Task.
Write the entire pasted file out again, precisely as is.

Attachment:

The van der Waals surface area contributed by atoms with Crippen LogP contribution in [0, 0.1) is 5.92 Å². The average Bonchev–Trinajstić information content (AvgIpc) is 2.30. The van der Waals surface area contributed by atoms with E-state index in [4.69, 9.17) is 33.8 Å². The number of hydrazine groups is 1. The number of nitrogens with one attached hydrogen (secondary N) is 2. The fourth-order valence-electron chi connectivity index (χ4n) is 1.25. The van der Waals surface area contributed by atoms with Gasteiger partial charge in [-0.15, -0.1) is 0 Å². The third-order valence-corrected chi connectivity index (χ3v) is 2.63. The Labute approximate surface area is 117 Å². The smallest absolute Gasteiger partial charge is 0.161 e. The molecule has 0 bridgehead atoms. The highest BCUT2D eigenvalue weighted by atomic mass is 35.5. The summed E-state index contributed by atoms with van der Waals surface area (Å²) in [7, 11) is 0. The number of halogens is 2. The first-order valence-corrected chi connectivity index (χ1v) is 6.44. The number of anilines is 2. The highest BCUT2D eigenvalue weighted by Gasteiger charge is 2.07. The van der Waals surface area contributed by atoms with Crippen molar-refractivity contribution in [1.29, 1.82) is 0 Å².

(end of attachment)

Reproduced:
The van der Waals surface area contributed by atoms with Crippen LogP contribution in [0, 0.1) is 5.92 Å². The average Bonchev–Trinajstić information content (AvgIpc) is 2.30. The van der Waals surface area contributed by atoms with E-state index in [4.69, 9.17) is 33.8 Å². The number of hydrazine groups is 1. The number of nitrogens with one attached hydrogen (secondary N) is 2. The fourth-order valence-electron chi connectivity index (χ4n) is 1.25. The van der Waals surface area contributed by atoms with Gasteiger partial charge in [-0.15, -0.1) is 0 Å². The third-order valence-corrected chi connectivity index (χ3v) is 2.63. The Labute approximate surface area is 117 Å². The smallest absolute Gasteiger partial charge is 0.161 e. The molecule has 0 bridgehead atoms. The highest BCUT2D eigenvalue weighted by atomic mass is 35.5. The summed E-state index contributed by atoms with van der Waals surface area (Å²) in [7, 11) is 0. The number of halogens is 2. The first-order valence-corrected chi connectivity index (χ1v) is 6.44. The number of anilines is 2. The highest BCUT2D eigenvalue weighted by Gasteiger charge is 2.07. The van der Waals surface area contributed by atoms with Crippen molar-refractivity contribution in [1.29, 1.82) is 0 Å².